Baatin of Slum Village Passes-Memorial Held in Detroit

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Memorial tribute organized quickly for rapper Baatin 

BY B.J. HAMMERSTEIN • FREE PRESS STAFF WRITER • August 3, 2009

http://www.freep.com/article/20090803/NEWS05/908030313/Memorial-tribute-organized-quickly-for-rapper-Baatin

Baatin

Baatin

As the sun set Sunday, members of the tight-knit Detroit hip-hop community gathered to pay tribute to one of Motor City rap’s brightest stars.

Titus (Baatin) Glover, the Detroit rapper who cofounded the acclaimed trio Slum Village, was found dead at the age of 35 Saturday morning.

“He taught me so much, not just musically but about life,” Miz Korona, the evening’s host, said Sunday. “The way he was on his songs was the way he was in life.”

Held at 5 Elements Gallery in Detroit, “Gone Too Soon: A Benefit for the Family of Titus ‘Baatin’ Glover” had drawn about 70 people by 9:30 p.m. and was expected to feature performances and DJ sets by Jessica Care Moore, DJ K-Fresh and DJ Sicari, who owns the gallery.

Ty Townsend, road manager for Slum Village the last 7 years, said he organized the benefit to help Glover’s family. Townsend added that a second memorial is planned for the African World Festival on Aug. 14, which is to feature Detroit musician Amp Fiddler.

“When people talk about Detroit in hip-hop circles it was because of people like Baatin,” said Kelly Frazier, DJ K-Fresh. “He brought so much energy. He was different. He was Detroit soul.”

The Wayne County Medical Examiner’s Office said Sunday it found no evidence of trauma on Glover’s body and that toxicology tests results are pending.

The Detroit Police Department said it isn’t treating the death as a homicide, unless the medical examiner provides information to the contrary.

Glover left Slum Village in 2002, later telling the Free Press he had been diagnosed with schizophrenia. He continued to record and play occasional solo dates before returning to the Slum fold for the group’s upcoming album, “Villa Manifesto,” due Sept. 22.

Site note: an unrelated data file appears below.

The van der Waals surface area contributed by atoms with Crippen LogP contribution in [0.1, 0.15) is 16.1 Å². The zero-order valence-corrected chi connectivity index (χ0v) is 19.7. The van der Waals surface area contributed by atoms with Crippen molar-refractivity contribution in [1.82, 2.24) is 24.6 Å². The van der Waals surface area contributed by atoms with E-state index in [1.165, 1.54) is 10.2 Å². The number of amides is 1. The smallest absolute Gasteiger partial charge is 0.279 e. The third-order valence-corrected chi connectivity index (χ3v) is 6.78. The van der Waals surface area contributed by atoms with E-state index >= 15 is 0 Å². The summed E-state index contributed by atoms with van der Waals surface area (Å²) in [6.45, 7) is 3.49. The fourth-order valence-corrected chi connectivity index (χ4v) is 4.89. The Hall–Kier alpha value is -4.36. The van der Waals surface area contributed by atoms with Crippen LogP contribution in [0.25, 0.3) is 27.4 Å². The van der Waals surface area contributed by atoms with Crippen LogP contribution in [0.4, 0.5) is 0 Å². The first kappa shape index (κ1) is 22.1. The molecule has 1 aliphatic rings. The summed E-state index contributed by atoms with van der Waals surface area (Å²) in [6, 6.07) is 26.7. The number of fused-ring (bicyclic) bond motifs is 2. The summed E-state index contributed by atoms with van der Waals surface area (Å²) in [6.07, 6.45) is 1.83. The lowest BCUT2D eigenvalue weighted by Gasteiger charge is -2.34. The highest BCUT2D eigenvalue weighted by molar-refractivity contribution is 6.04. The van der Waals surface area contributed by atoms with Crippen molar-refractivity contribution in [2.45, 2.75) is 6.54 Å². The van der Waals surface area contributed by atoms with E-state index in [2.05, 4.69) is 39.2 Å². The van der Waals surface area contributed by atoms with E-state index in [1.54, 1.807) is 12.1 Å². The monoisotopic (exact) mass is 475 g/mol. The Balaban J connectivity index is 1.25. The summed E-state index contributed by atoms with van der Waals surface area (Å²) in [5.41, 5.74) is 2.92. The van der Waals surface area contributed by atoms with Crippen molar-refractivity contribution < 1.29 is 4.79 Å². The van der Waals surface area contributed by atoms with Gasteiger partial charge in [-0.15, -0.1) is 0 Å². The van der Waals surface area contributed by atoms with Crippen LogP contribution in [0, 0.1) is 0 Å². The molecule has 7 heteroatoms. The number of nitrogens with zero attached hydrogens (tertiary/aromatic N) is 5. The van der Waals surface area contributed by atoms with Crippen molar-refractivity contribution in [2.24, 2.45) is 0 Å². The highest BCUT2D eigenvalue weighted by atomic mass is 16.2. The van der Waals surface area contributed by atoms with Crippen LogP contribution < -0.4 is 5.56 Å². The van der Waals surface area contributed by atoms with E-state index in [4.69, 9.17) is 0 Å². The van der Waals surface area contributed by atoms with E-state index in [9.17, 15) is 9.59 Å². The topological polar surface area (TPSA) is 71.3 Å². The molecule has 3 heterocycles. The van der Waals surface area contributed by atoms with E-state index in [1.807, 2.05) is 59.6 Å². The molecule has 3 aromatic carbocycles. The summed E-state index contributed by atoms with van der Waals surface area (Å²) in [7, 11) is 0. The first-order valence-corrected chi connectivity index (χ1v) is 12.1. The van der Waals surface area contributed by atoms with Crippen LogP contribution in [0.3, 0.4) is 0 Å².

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Baatin dies at 35; rapper co-founded progressive hip-hop group Slum Village

Born Titus Glover in Detroit, he formed the group with Jay Dee and T3 while in high school.
By Valerie J. Nelson
August 2, 2009

 

Baatin, a rapper who co-founded the progressive hip-hop group Slum Village, was found dead Saturday morning in Detroit. He was 35.

Ty Townson, a family friend, confirmed Baatin’s death to the Detroit Free Press. Details were not released.

Baatin, who left Slum Village around 2003, had said in interviews over the years that he had been diagnosed with schizophrenia and struggled with emotional problems. He embarked on a solo career but reportedly had recently rejoined the group.

Born Titus Glover in 1974, the Detroit native adopted the name Baatin in the 1990s to reflect a newfound spirituality. “Baatin” was “Islamic for ‘hidden,’ ” he once said.

While in high school on Detroit’s east side, he started rapping and formed what would eventually be called Slum Village with Jay Dee — who died in 2006 of complications from lupus — and T3.

At a nondescript Detroit storefront called the Hip-Hop Shop, the group honed its skills at open-mike nights along with a young Eminem.

Slum Village was “among the best” of the hip-hop groups to come out of Detroit, Soren Baker said in The Times in 2000.

“Where Eminem relies on lyrics full of violence and confrontation, the trio . . . takes a more universal approach,” delivering “a balanced, soulful sound and attitude that separates Slum Village from rap’s two dominant trends: the glossy glamorization of excess and the hard-core gangster sound,” Baker said.

Slum Village’s lauded major-label debut, 2000’s “Fantastic, Vol. 2,” was “widely decreed the torchbearer of progressive hip-hop,” and the 2002 follow-up album, “Trinity,” reaffirmed that position, reviewer Kris Ex wrote in The Times in 2002.

“Trinity” contained the group’s first bona fide radio hit, “Tainted.” By then, innovative DJ-producer Jay Dee had largely been replaced by lyricist Elzhi.

Slum Village shunned trends and injected spiritual and social commentary into its work.

“If people could open their minds,” Baatin told The Times in 2000, “they could see a broader perspective of hip-hop instead of categorizing it as 95-beats-per-minute, loud snares and muffled samples. . . . It could be anything.”

Baatin is survived by a son, Michael Majesty Ellis, 9; a daughter, Aura Grace Glover, 1; his parents, Howard and Grace Glover; and a sister, Tina, all of Detroit, according to the Free Press.

valerie.nelson

 

The group’s 2000 national debut, “Fantastic Vol. 2,” landed on critics’ best-of lists and set the stage for Slum’s highest-profile commercial release, “Trinity,” two years later.

Free Press staff writers Brian McCollum and David Ashenfelter contributed to this report.

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